Of course, therapists must be aware that some situations—for instance, cases involving custody, repressed memory, and complex PTSD issues or clients who are highly paranoid, aggressive, dissociative, antisocial, or litigious—may present higher levels of risk than others. Additionally, boundary issues should be handled with extra care with clients who have serious personality disorders, such as borderline or narcissistic personality disorder, or those who view themselves inherently as victims.
If we try to combine the role of lawyer and therapist, we'll inevitably make a hash of both. The best and truest kind of "risk management" isn't motivated by fear of taking a wrong step or making a wrong move: it's based on therapeutic competence; knowledge of the laws and codes of ethics; a deep commitment to our clients' welfare; our own maturity, professional development, and common sense; and our ability to think critically, work only within our scope of practice and competence, and carry out an ethical decision-making process. Then, of course, we must bear in mind the importance of informed consent, thorough documentation, and consultations. Without these qualities, we won't be good therapists, no matter how much case law we memorize.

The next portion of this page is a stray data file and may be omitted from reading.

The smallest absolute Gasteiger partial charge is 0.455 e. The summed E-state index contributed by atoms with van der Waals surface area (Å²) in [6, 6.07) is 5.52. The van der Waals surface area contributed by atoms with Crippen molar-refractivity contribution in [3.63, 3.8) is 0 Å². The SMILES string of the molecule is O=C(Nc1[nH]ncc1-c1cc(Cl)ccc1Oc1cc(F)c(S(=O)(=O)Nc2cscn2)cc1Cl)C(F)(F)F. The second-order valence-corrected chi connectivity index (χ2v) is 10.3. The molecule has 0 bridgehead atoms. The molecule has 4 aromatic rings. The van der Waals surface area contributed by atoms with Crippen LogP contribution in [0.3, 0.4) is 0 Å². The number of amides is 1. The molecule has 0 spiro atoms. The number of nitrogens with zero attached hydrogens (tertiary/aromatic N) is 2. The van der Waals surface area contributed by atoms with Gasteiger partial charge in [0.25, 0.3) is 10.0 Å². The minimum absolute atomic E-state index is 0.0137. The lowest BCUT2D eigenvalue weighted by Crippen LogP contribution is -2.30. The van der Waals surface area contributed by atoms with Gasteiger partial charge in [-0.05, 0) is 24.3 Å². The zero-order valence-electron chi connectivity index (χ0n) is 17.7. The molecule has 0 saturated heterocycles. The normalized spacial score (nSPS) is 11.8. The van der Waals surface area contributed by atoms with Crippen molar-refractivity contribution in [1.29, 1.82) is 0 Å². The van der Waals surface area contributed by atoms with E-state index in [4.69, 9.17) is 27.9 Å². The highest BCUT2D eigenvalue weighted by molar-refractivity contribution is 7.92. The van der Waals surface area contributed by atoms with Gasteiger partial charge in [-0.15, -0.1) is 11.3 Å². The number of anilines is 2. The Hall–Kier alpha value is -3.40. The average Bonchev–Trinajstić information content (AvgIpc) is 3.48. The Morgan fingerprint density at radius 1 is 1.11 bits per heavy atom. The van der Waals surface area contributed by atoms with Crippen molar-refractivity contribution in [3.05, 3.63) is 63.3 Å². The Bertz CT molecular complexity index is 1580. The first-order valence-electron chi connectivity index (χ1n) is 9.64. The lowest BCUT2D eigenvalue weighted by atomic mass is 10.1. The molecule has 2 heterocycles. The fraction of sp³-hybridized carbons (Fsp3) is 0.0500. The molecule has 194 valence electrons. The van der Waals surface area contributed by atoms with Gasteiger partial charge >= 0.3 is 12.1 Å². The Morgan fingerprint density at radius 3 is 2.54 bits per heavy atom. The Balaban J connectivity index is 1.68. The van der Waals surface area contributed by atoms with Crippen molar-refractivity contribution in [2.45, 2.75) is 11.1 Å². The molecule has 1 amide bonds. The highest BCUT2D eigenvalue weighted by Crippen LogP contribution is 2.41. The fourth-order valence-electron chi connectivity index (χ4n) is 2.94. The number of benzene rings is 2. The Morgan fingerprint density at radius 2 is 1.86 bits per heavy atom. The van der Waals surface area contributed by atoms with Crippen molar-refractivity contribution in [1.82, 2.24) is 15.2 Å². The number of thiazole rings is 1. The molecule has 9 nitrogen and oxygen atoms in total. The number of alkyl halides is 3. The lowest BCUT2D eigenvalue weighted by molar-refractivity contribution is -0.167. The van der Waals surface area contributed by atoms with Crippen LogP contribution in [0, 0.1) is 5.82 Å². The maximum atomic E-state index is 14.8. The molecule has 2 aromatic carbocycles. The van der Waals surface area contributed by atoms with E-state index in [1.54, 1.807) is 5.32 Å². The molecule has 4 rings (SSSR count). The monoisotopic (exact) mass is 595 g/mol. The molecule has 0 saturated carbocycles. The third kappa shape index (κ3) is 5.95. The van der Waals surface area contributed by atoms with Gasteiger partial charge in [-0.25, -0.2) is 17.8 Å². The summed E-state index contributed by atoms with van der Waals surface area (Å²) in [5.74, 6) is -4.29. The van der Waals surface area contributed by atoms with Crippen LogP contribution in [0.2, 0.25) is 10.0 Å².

Ofer Zur, Ph.D., is a forensic expert, consultant, author, and psychologist practicing in Sonoma, California. His recent publications include Dual Relationships and Psychotherapy, coedited with Arnold Lazarus, and the bestselling HIPAA Compliance Kit, now in its third edition. His most recent book is Boundaries in Psychotherapy. Dozens of free articles are posted at www.drzur.com. Contact: email@example.com.
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